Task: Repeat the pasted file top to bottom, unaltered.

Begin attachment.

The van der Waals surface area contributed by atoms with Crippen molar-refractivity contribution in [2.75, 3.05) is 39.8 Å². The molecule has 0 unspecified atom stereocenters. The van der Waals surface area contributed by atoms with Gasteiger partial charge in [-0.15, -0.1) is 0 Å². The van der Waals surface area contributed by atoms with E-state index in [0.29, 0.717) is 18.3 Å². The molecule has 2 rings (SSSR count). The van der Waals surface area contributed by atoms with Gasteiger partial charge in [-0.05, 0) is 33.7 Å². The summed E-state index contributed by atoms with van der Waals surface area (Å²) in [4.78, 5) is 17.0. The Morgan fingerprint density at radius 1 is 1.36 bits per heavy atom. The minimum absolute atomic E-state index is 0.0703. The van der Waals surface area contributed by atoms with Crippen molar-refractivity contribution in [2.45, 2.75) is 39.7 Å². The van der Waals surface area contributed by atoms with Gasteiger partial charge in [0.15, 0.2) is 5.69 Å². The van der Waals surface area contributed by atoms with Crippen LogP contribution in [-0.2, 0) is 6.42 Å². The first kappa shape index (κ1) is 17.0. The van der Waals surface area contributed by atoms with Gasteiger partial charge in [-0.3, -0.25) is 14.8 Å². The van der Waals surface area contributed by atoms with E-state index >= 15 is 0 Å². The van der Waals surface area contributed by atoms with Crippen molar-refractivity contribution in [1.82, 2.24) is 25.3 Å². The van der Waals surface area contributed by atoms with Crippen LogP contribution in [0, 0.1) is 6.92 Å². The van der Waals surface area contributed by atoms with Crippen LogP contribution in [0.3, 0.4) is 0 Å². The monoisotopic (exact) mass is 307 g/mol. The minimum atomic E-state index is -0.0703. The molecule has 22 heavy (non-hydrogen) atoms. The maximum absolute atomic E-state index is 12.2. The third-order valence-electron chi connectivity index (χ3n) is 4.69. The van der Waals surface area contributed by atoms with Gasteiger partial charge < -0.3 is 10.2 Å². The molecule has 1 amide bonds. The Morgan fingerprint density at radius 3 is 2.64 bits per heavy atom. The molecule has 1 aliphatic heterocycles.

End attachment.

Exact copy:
The van der Waals surface area contributed by atoms with Crippen molar-refractivity contribution in [2.75, 3.05) is 39.8 Å². The molecule has 0 unspecified atom stereocenters. The van der Waals surface area contributed by atoms with Gasteiger partial charge in [-0.15, -0.1) is 0 Å². The van der Waals surface area contributed by atoms with E-state index in [0.29, 0.717) is 18.3 Å². The molecule has 2 rings (SSSR count). The van der Waals surface area contributed by atoms with Gasteiger partial charge in [-0.05, 0) is 33.7 Å². The summed E-state index contributed by atoms with van der Waals surface area (Å²) in [4.78, 5) is 17.0. The Morgan fingerprint density at radius 1 is 1.36 bits per heavy atom. The minimum absolute atomic E-state index is 0.0703. The van der Waals surface area contributed by atoms with Crippen molar-refractivity contribution in [2.45, 2.75) is 39.7 Å². The van der Waals surface area contributed by atoms with Gasteiger partial charge in [0.15, 0.2) is 5.69 Å². The van der Waals surface area contributed by atoms with Crippen LogP contribution in [-0.2, 0) is 6.42 Å². The first kappa shape index (κ1) is 17.0. The van der Waals surface area contributed by atoms with Gasteiger partial charge in [-0.3, -0.25) is 14.8 Å². The van der Waals surface area contributed by atoms with E-state index >= 15 is 0 Å². The van der Waals surface area contributed by atoms with Crippen molar-refractivity contribution in [1.82, 2.24) is 25.3 Å². The van der Waals surface area contributed by atoms with Crippen LogP contribution in [0, 0.1) is 6.92 Å². The van der Waals surface area contributed by atoms with Crippen LogP contribution in [0.3, 0.4) is 0 Å². The monoisotopic (exact) mass is 307 g/mol. The minimum atomic E-state index is -0.0703. The molecule has 22 heavy (non-hydrogen) atoms. The maximum absolute atomic E-state index is 12.2. The third-order valence-electron chi connectivity index (χ3n) is 4.69. The van der Waals surface area contributed by atoms with Gasteiger partial charge < -0.3 is 10.2 Å². The molecule has 1 amide bonds. The Morgan fingerprint density at radius 3 is 2.64 bits per heavy atom. The molecule has 1 aliphatic heterocycles.